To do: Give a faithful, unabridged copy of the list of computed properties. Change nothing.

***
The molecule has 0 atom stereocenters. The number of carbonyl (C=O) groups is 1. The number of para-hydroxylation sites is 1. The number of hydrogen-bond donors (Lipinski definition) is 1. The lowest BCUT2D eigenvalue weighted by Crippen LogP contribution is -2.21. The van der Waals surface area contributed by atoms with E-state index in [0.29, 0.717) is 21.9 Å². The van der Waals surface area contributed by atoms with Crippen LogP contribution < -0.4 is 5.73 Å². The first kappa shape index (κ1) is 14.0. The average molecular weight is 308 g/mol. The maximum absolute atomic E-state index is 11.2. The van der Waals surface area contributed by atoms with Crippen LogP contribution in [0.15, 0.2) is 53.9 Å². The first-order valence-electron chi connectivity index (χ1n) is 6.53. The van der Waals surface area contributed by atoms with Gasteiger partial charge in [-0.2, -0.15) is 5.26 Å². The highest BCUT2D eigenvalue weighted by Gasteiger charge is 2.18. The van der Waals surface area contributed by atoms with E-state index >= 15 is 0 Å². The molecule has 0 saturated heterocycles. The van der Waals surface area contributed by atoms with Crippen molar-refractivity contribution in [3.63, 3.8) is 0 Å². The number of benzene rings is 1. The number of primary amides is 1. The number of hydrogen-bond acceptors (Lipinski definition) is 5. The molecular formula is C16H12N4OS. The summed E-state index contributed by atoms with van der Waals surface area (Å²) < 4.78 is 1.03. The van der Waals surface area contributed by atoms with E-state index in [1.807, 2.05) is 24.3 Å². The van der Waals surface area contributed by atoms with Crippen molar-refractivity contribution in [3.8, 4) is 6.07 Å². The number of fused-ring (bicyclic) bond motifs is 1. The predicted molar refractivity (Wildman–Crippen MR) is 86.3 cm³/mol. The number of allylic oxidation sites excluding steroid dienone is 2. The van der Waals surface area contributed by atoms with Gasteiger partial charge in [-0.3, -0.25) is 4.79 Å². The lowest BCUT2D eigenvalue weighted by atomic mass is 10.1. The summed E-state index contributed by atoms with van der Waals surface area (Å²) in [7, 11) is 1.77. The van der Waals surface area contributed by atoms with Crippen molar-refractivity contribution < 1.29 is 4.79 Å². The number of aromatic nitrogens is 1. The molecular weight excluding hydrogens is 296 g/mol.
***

The molecule has 0 atom stereocenters. The number of carbonyl (C=O) groups is 1. The number of para-hydroxylation sites is 1. The number of hydrogen-bond donors (Lipinski definition) is 1. The lowest BCUT2D eigenvalue weighted by Crippen LogP contribution is -2.21. The van der Waals surface area contributed by atoms with E-state index in [0.29, 0.717) is 21.9 Å². The van der Waals surface area contributed by atoms with Crippen LogP contribution < -0.4 is 5.73 Å². The first kappa shape index (κ1) is 14.0. The average molecular weight is 308 g/mol. The maximum absolute atomic E-state index is 11.2. The van der Waals surface area contributed by atoms with Crippen LogP contribution in [0.15, 0.2) is 53.9 Å². The first-order valence-electron chi connectivity index (χ1n) is 6.53. The van der Waals surface area contributed by atoms with Gasteiger partial charge in [-0.2, -0.15) is 5.26 Å². The highest BCUT2D eigenvalue weighted by Gasteiger charge is 2.18. The van der Waals surface area contributed by atoms with E-state index >= 15 is 0 Å². The molecule has 0 saturated heterocycles. The van der Waals surface area contributed by atoms with Crippen molar-refractivity contribution in [3.63, 3.8) is 0 Å². The number of benzene rings is 1. The number of primary amides is 1. The number of hydrogen-bond acceptors (Lipinski definition) is 5. The molecular formula is C16H12N4OS. The summed E-state index contributed by atoms with van der Waals surface area (Å²) < 4.78 is 1.03. The van der Waals surface area contributed by atoms with E-state index in [1.807, 2.05) is 24.3 Å². The van der Waals surface area contributed by atoms with Crippen molar-refractivity contribution in [3.8, 4) is 6.07 Å². The number of fused-ring (bicyclic) bond motifs is 1. The predicted molar refractivity (Wildman–Crippen MR) is 86.3 cm³/mol. The number of allylic oxidation sites excluding steroid dienone is 2. The van der Waals surface area contributed by atoms with Gasteiger partial charge in [-0.3, -0.25) is 4.79 Å². The lowest BCUT2D eigenvalue weighted by atomic mass is 10.1. The summed E-state index contributed by atoms with van der Waals surface area (Å²) in [7, 11) is 1.77. The van der Waals surface area contributed by atoms with Crippen molar-refractivity contribution < 1.29 is 4.79 Å². The number of aromatic nitrogens is 1. The molecular weight excluding hydrogens is 296 g/mol.